Nature-based climate adaptation projects, their governance and transitional potential-cases from Copenhagen
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This paper investigates and broadens the discussion of nature-based climate adaptation for storm water management and coastal flooding. Based on three Copenhagen cases of locally initiated innovative flagship projects and framed by governance and transition theory, we investigate how nature-based solutions can be understood in a real-life context, and how hybrid projects joining technical and nature-based solutions might work; the governance methods of such projects; and their transitional potential. The cases underscore the importance of nature perception for the design of the project, and the role of daily recreational users as crucial for project legitimacy. Innovative projects might seem local, but often they are embedded in larger strategies and serve to flesh out such strategies and might even change them in a longer perspective. New problems and projects foster a need for new types of partnerships, which can challenge co-operation. Finally, it is questioned how – and if – experiences from flagship projects can be anchored and mainstreamed into a new normal for climate adaptation.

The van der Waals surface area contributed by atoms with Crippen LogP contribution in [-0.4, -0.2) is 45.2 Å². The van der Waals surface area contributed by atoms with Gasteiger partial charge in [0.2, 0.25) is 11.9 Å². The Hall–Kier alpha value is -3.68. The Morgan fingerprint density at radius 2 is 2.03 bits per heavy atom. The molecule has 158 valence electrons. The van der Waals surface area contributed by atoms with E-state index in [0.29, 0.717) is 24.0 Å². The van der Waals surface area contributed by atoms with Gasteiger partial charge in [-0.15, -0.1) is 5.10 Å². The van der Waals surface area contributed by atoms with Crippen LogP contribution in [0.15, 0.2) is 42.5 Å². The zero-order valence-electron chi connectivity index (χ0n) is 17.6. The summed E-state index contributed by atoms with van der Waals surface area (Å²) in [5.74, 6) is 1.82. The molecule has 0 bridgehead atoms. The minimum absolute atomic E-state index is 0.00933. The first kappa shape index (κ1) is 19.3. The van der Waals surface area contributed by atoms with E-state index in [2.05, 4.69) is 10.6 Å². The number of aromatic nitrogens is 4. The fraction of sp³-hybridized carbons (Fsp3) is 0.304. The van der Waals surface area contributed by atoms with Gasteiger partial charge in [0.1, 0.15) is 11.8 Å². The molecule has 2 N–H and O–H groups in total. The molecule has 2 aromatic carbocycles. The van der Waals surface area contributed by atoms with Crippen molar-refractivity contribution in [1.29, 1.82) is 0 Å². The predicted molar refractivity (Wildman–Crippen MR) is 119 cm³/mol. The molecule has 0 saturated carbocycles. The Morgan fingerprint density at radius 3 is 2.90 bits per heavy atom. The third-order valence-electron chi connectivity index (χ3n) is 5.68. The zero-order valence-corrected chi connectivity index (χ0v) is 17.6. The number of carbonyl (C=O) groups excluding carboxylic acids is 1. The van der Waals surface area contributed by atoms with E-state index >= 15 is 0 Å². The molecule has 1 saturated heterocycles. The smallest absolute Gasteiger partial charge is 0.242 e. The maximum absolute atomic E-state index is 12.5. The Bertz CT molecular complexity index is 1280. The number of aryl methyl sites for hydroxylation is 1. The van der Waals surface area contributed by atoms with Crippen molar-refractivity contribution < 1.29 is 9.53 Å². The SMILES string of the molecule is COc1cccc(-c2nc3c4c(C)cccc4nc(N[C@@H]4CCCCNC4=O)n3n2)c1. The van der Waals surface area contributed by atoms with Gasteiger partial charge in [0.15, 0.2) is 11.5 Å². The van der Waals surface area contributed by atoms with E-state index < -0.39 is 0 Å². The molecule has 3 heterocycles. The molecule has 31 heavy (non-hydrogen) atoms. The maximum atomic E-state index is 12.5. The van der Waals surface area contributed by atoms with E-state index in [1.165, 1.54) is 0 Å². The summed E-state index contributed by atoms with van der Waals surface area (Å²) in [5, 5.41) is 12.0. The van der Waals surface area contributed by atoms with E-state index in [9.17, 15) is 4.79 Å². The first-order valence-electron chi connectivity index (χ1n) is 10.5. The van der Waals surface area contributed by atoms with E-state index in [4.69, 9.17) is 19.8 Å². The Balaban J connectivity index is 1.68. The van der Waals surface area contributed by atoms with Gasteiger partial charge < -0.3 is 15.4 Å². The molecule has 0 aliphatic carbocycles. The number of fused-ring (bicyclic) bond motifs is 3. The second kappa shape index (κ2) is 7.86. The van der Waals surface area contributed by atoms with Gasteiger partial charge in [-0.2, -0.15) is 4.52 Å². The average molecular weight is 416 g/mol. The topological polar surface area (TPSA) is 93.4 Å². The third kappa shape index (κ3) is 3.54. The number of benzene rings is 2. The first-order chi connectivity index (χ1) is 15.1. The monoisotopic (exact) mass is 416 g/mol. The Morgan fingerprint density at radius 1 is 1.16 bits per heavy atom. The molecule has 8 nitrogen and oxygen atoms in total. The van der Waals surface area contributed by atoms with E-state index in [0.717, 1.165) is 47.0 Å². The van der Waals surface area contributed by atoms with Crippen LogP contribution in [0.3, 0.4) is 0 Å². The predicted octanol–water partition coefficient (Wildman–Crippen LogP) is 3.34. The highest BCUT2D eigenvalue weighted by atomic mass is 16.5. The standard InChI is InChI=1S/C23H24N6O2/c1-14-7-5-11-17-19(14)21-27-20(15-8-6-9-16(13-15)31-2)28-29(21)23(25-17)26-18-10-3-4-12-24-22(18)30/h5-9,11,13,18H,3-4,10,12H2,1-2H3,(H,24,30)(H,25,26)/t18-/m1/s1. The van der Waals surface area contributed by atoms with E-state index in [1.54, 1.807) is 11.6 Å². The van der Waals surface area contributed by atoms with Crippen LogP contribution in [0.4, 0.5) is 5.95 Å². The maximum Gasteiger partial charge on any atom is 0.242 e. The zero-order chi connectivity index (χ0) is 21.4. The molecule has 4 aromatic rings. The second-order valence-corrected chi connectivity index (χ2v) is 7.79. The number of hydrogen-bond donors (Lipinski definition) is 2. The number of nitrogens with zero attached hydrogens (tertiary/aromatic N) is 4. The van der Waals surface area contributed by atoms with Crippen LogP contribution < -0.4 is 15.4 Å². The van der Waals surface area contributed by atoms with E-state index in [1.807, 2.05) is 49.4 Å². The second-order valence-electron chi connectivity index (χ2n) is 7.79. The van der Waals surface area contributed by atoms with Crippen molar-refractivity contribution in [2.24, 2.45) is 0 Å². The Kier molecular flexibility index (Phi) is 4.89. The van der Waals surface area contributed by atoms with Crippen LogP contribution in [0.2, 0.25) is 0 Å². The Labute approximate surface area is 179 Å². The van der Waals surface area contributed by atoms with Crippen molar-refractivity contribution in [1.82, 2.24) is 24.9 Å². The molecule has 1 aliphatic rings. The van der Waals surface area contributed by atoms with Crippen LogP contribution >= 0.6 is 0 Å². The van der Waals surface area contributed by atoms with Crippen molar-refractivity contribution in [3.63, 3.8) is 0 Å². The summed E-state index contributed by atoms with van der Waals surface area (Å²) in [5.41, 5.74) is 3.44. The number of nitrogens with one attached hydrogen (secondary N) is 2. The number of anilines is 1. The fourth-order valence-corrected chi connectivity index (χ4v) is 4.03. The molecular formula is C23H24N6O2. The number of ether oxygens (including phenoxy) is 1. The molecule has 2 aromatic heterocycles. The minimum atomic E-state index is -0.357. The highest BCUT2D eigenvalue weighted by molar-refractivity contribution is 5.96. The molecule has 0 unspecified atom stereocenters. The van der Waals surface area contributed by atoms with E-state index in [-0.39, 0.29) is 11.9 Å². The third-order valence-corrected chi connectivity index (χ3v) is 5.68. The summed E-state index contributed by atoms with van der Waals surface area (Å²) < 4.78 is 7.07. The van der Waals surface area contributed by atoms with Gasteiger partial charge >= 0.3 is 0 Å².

|Journal||Frontiers in Sustainable Cities|
|Number of pages||15|
|Publication status||Published - 2022|